recognize its limitations and don't try to hammer screws with it.  I
also recognize the difference between language and implementation,
however the implementation is what ultimately matters.


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I'm a big fan of interpreted (or incrementally compiled) languages
that can be compiled to produce the final application.   Development
of complicated code is, IMO, made much easier when you can test your
idea immediately upon coding it.  Having to wait out the typical
compile and link cycle to test something too easily breaks the train
of thought (the phone rings, someone knocks on the door, etc.).
Embedded programming adds "download to target/simulator" and makes the
process even longer.  I believe writing correct software is easier
when you can focus on solving one problem at a time rather than trying
to cover several (or several dozen) issues in a single build because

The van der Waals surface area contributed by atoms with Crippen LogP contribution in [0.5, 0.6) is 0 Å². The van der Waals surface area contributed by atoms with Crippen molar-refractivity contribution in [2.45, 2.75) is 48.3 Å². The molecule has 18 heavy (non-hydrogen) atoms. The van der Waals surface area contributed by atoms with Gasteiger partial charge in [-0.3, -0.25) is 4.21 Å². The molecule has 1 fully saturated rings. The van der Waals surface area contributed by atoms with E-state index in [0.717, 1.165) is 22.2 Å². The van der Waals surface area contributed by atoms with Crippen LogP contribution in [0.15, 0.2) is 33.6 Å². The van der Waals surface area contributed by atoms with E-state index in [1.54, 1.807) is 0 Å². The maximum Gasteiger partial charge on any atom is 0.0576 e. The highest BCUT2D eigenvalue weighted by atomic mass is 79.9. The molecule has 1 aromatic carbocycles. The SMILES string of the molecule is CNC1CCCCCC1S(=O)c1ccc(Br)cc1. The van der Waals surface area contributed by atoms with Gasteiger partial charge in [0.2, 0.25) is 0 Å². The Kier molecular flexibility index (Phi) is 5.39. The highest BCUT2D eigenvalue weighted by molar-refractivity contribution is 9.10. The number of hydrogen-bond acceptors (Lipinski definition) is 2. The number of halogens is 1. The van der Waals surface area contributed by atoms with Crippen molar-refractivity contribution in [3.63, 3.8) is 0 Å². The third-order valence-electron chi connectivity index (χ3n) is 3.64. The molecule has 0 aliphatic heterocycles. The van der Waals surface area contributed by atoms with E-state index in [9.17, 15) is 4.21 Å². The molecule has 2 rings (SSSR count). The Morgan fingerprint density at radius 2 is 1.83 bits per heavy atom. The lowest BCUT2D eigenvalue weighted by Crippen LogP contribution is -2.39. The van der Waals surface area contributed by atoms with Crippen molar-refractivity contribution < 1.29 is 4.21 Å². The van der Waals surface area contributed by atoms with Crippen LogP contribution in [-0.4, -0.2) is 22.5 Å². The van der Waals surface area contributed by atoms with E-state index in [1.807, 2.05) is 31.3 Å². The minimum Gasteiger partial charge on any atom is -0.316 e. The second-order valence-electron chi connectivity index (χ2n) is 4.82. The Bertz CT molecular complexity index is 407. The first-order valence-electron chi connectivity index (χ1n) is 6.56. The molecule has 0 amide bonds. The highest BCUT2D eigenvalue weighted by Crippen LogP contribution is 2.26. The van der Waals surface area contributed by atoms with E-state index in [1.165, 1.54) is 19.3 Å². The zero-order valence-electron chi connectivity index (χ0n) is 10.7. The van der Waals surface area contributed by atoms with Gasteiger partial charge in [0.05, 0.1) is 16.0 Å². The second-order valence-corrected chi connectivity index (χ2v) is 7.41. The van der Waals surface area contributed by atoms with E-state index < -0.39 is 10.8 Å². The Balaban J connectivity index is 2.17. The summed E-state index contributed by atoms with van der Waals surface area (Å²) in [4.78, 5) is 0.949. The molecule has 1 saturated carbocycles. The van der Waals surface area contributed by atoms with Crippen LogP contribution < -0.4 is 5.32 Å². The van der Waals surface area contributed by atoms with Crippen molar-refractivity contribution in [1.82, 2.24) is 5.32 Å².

the turnaround on a new build is so long.

I don't get to actually write code that way ... but I can dream.

I am concerned by long compile times (which seem to get longer with
every new compiler release).   But in the end I am far more concerned
about the performance of the resulting executable than I am about how
long it took to produce it.  To that end, I want all the analysis and
optimization the compiler can deliver.


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The topic was "C++ in embedded systems".

Who mentioned performance problems?  Anyway I agree that C++ has
equivalent performance to C for most programs.  I also agree that a
problem that is a good fit to the OO model can have a smaller code
footprint using C++ than using C.  However I think this saving is
partly illusory - the runtime data footprint is larger with C++ and I
believe equivalent programs use approximately the same resources in
total.  YMMV.


George